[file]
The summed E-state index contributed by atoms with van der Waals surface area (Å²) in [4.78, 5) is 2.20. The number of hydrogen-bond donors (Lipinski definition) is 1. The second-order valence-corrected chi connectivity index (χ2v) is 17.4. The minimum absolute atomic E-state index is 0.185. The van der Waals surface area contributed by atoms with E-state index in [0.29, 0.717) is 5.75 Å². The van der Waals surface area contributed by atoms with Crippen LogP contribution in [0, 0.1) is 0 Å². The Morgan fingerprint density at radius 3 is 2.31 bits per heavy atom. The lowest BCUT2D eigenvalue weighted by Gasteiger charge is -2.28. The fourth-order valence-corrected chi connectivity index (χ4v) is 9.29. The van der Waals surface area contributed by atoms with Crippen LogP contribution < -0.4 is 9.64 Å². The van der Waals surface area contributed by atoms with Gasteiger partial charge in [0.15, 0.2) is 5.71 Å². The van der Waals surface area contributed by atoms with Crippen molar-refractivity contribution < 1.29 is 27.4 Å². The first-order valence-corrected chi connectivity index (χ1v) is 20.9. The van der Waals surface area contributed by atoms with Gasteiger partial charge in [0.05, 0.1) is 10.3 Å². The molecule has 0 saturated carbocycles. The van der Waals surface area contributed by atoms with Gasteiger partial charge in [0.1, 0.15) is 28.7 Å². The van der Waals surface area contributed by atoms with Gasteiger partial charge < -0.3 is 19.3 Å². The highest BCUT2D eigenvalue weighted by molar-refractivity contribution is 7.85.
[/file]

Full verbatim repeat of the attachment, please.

The summed E-state index contributed by atoms with van der Waals surface area (Å²) in [4.78, 5) is 2.20. The number of hydrogen-bond donors (Lipinski definition) is 1. The second-order valence-corrected chi connectivity index (χ2v) is 17.4. The minimum absolute atomic E-state index is 0.185. The van der Waals surface area contributed by atoms with E-state index in [0.29, 0.717) is 5.75 Å². The van der Waals surface area contributed by atoms with Crippen LogP contribution in [0, 0.1) is 0 Å². The Morgan fingerprint density at radius 3 is 2.31 bits per heavy atom. The lowest BCUT2D eigenvalue weighted by Gasteiger charge is -2.28. The fourth-order valence-corrected chi connectivity index (χ4v) is 9.29. The van der Waals surface area contributed by atoms with Crippen LogP contribution < -0.4 is 9.64 Å². The van der Waals surface area contributed by atoms with Gasteiger partial charge in [0.15, 0.2) is 5.71 Å². The van der Waals surface area contributed by atoms with Crippen molar-refractivity contribution < 1.29 is 27.4 Å². The first-order valence-corrected chi connectivity index (χ1v) is 20.9. The van der Waals surface area contributed by atoms with Gasteiger partial charge in [0.05, 0.1) is 10.3 Å². The molecule has 0 saturated carbocycles. The van der Waals surface area contributed by atoms with Gasteiger partial charge in [0.1, 0.15) is 28.7 Å². The van der Waals surface area contributed by atoms with Gasteiger partial charge < -0.3 is 19.3 Å². The highest BCUT2D eigenvalue weighted by molar-refractivity contribution is 7.85.